Previously students were expected to memorize content. But that has changed as well: information retention is rapidly become significantly less important than previously; what matters now is someone's ability to retrieve or discover information. We do not need to have all the facts stored in our heads as long as we are able to access it quickly. That is true not just for students in the classroom; people in the work force operate the same way. A doctor, for example, in practice might no longer need to have hundreds of drugs memorized as the right solution to a particular problem; his smart phone or equivalent will confirm his best guess or provide a responsible alternative. How many people do not search for answers on their phone or computer by Googling it, or asking Cha-Cha? The convenience of these types of search engines ensures that they will remain with us for a long time to come.
Societal expectations regarding spelling and grammar are rapidly changing. Schools are left with the unenviable task of trying to convince skeptical audiences that spelling and grammar really matters, even though regular forms of communication have been pushing downwards any expectations in these regards. The texting (can you believe it: my spell-checker did not recognize that word!) phenomenon is the quintessential example that highlights the irrelevance of spelling and grammar conventions. It is indeed difficult to peer into the future to see what will be the implications of this phenomenon in other areas of the written word.
Remember those projects that were normal in school just twenty short years ago? Sometimes they involved literal cutting and pasting, sometimes they demanded coloring, and always they demanded an attentiveness to physically manipulating things so that organization and neatness were evident. Today, children are increasingly adept at using computers, and accomplish most of these tasks in profoundly different ways. It appears no longer to be quite as important to teach a child how to use scissors or crayons; today just the mouse needs to be manipulated. That might impact the need to develop some aspects of fine motor control.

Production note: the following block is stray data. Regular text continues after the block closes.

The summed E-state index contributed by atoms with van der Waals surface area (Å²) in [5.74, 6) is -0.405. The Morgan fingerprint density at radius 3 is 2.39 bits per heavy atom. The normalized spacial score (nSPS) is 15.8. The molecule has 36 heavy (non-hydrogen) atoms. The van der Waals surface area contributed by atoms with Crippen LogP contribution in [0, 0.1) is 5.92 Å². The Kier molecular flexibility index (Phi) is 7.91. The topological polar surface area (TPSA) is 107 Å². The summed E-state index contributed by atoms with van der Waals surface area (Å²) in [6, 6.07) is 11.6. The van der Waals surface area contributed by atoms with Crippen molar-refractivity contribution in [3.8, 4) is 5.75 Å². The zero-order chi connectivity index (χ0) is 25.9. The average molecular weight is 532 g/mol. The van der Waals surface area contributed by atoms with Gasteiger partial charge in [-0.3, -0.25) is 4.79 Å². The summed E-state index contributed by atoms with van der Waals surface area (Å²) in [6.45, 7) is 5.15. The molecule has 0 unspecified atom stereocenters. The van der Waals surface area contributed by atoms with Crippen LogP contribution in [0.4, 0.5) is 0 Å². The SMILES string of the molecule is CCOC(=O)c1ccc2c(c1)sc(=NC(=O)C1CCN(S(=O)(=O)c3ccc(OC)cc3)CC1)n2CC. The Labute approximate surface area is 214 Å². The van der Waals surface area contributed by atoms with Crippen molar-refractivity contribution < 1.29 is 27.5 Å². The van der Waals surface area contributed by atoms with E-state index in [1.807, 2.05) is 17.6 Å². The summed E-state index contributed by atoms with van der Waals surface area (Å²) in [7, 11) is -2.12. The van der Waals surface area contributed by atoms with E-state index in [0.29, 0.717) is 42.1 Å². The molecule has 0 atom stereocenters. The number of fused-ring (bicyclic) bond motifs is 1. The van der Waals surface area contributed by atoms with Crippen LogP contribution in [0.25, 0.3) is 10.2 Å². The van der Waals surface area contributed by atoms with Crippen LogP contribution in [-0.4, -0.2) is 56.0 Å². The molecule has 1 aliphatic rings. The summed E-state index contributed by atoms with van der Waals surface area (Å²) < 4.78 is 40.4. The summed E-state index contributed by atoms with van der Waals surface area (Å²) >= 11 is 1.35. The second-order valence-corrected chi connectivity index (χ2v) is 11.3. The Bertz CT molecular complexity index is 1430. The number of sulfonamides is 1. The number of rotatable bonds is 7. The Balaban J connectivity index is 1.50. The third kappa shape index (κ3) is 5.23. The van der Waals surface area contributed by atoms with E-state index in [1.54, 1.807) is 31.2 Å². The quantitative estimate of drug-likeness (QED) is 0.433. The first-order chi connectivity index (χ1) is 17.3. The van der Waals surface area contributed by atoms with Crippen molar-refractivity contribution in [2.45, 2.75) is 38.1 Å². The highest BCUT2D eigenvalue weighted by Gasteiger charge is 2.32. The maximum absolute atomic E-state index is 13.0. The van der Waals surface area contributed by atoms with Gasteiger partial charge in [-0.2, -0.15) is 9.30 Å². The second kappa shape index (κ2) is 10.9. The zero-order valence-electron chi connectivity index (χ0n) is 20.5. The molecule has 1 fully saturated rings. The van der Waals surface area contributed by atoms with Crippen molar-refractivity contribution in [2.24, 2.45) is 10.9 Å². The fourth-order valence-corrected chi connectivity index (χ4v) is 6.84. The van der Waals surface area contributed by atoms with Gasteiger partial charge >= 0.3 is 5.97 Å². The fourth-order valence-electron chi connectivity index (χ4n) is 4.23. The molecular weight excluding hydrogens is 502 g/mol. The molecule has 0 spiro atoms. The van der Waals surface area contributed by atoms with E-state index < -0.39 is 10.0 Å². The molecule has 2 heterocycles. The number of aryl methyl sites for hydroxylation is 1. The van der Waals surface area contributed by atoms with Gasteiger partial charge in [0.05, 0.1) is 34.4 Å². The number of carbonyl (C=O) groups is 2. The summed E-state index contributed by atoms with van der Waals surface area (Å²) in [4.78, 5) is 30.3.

As these examples indicate, technology has changed not only communication patterns and methods, but is also impacting what society considers important. It becomes evident that in the area of technology, we cannot look in the rearview mirror for guidance as we prioritize curriculum needs and other tasks in the coming years for our schools. What people considered important previously is no longer equally relevant for today. Current youth, known as the "net generation," are far more technologically astute than previous teens. The evolving consequences for our youth are being debated in a wide variety of forums.
That begs some important questions. I believe it is fair to say that in most of our Reformed schools we have curriculum which is fairly content-rich. Is it appropriate to maintain such a focus? Why or why not? Consider as an example the history area of the curriculum from the school I serve. From third grade to sixth grade, our history program is based on Veritas history cards. We are hoping to lay a foundation (=content) of broad brush strokes of the flow of history. During the higher grades, much more information is added to that foundation. Tests given in high school provide students an opportunity to show that they have absorbed the content presented in class, and that they understand the correlations between ideas and events, or one event and the next. Other schools or programs might focus more on other areas of curriculum, and attach much less importance on content. One might ask what is the value of learning content when current society does not place as much importance on "knowing stuff" as previously? Schools – Christian or otherwise – might well wish to make the case that we ought to know our history, but that is clearly going against the predominant current cultural grain.